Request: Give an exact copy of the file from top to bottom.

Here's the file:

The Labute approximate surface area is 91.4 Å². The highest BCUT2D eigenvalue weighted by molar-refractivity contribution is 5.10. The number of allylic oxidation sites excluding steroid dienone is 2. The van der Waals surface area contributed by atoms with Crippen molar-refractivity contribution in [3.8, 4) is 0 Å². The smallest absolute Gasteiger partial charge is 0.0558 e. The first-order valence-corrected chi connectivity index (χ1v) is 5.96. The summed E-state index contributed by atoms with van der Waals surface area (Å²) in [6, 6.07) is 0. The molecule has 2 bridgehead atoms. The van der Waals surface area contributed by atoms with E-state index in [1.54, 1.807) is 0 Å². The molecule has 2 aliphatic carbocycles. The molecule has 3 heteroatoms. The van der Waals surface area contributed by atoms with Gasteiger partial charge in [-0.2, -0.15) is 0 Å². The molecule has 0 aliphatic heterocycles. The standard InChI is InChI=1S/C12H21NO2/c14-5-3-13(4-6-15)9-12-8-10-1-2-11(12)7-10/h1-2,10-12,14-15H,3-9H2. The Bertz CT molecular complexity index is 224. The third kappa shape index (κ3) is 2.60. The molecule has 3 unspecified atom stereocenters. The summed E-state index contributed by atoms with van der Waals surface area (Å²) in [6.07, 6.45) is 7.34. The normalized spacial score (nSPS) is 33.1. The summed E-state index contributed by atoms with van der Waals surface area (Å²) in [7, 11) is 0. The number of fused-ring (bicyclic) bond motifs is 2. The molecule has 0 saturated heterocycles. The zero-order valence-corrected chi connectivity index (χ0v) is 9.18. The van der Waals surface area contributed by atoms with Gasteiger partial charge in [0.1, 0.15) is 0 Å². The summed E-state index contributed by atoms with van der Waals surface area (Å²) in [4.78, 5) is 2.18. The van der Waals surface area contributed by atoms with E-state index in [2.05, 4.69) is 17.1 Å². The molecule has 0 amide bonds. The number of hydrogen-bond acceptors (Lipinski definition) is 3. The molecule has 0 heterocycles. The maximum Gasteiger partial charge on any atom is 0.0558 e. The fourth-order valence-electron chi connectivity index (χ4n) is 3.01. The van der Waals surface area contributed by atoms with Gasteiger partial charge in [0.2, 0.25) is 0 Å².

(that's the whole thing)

The Labute approximate surface area is 91.4 Å². The highest BCUT2D eigenvalue weighted by molar-refractivity contribution is 5.10. The number of allylic oxidation sites excluding steroid dienone is 2. The van der Waals surface area contributed by atoms with Crippen molar-refractivity contribution in [3.8, 4) is 0 Å². The smallest absolute Gasteiger partial charge is 0.0558 e. The first-order valence-corrected chi connectivity index (χ1v) is 5.96. The summed E-state index contributed by atoms with van der Waals surface area (Å²) in [6, 6.07) is 0. The molecule has 2 bridgehead atoms. The van der Waals surface area contributed by atoms with E-state index in [1.54, 1.807) is 0 Å². The molecule has 2 aliphatic carbocycles. The molecule has 3 heteroatoms. The van der Waals surface area contributed by atoms with Gasteiger partial charge in [-0.2, -0.15) is 0 Å². The molecule has 0 aliphatic heterocycles. The standard InChI is InChI=1S/C12H21NO2/c14-5-3-13(4-6-15)9-12-8-10-1-2-11(12)7-10/h1-2,10-12,14-15H,3-9H2. The Bertz CT molecular complexity index is 224. The third kappa shape index (κ3) is 2.60. The molecule has 3 unspecified atom stereocenters. The summed E-state index contributed by atoms with van der Waals surface area (Å²) in [6.07, 6.45) is 7.34. The normalized spacial score (nSPS) is 33.1. The summed E-state index contributed by atoms with van der Waals surface area (Å²) in [7, 11) is 0. The number of fused-ring (bicyclic) bond motifs is 2. The molecule has 0 saturated heterocycles. The zero-order valence-corrected chi connectivity index (χ0v) is 9.18. The van der Waals surface area contributed by atoms with Gasteiger partial charge in [0.1, 0.15) is 0 Å². The summed E-state index contributed by atoms with van der Waals surface area (Å²) in [4.78, 5) is 2.18. The van der Waals surface area contributed by atoms with E-state index in [2.05, 4.69) is 17.1 Å². The molecule has 0 amide bonds. The number of hydrogen-bond acceptors (Lipinski definition) is 3. The molecule has 0 heterocycles. The maximum Gasteiger partial charge on any atom is 0.0558 e. The fourth-order valence-electron chi connectivity index (χ4n) is 3.01. The van der Waals surface area contributed by atoms with Gasteiger partial charge in [0.2, 0.25) is 0 Å².